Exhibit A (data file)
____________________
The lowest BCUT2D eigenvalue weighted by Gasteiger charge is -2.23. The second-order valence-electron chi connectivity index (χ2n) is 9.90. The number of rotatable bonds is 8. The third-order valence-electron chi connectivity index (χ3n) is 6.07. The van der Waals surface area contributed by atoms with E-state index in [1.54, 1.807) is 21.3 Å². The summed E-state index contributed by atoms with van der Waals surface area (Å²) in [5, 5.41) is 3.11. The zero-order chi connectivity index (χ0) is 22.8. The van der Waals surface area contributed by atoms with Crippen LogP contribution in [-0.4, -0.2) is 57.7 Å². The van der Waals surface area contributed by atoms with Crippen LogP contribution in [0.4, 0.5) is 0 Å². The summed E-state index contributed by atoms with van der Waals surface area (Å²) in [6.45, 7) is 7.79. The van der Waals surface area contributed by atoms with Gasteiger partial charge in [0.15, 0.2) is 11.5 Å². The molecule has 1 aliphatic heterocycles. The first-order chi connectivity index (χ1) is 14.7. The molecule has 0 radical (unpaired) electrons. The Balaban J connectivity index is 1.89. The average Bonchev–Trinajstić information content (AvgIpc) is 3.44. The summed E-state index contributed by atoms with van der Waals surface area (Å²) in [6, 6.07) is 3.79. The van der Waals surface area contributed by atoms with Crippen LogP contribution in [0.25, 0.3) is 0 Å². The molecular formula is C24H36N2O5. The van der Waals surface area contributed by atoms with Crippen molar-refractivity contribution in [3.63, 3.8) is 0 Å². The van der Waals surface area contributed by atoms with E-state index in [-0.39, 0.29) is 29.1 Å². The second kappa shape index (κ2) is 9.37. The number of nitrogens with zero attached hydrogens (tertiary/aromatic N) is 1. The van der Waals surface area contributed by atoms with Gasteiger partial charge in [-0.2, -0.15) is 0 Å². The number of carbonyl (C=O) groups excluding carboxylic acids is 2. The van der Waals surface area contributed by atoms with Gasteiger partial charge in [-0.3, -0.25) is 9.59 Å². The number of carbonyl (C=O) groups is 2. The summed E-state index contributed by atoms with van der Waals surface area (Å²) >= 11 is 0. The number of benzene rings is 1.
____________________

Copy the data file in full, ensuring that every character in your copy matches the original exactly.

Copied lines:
The lowest BCUT2D eigenvalue weighted by Gasteiger charge is -2.23. The second-order valence-electron chi connectivity index (χ2n) is 9.90. The number of rotatable bonds is 8. The third-order valence-electron chi connectivity index (χ3n) is 6.07. The van der Waals surface area contributed by atoms with E-state index in [1.54, 1.807) is 21.3 Å². The summed E-state index contributed by atoms with van der Waals surface area (Å²) in [5, 5.41) is 3.11. The zero-order chi connectivity index (χ0) is 22.8. The van der Waals surface area contributed by atoms with Crippen LogP contribution in [-0.4, -0.2) is 57.7 Å². The van der Waals surface area contributed by atoms with Crippen LogP contribution in [0.4, 0.5) is 0 Å². The summed E-state index contributed by atoms with van der Waals surface area (Å²) in [6.45, 7) is 7.79. The van der Waals surface area contributed by atoms with Gasteiger partial charge in [0.15, 0.2) is 11.5 Å². The molecule has 1 aliphatic heterocycles. The first-order chi connectivity index (χ1) is 14.7. The molecule has 0 radical (unpaired) electrons. The Balaban J connectivity index is 1.89. The average Bonchev–Trinajstić information content (AvgIpc) is 3.44. The summed E-state index contributed by atoms with van der Waals surface area (Å²) in [6, 6.07) is 3.79. The van der Waals surface area contributed by atoms with Crippen LogP contribution in [0.25, 0.3) is 0 Å². The molecular formula is C24H36N2O5. The van der Waals surface area contributed by atoms with Crippen molar-refractivity contribution in [3.63, 3.8) is 0 Å². The van der Waals surface area contributed by atoms with E-state index in [-0.39, 0.29) is 29.1 Å². The second kappa shape index (κ2) is 9.37. The number of nitrogens with zero attached hydrogens (tertiary/aromatic N) is 1. The van der Waals surface area contributed by atoms with Gasteiger partial charge in [-0.2, -0.15) is 0 Å². The number of carbonyl (C=O) groups excluding carboxylic acids is 2. The van der Waals surface area contributed by atoms with Gasteiger partial charge in [-0.3, -0.25) is 9.59 Å². The number of carbonyl (C=O) groups is 2. The summed E-state index contributed by atoms with van der Waals surface area (Å²) >= 11 is 0. The number of benzene rings is 1.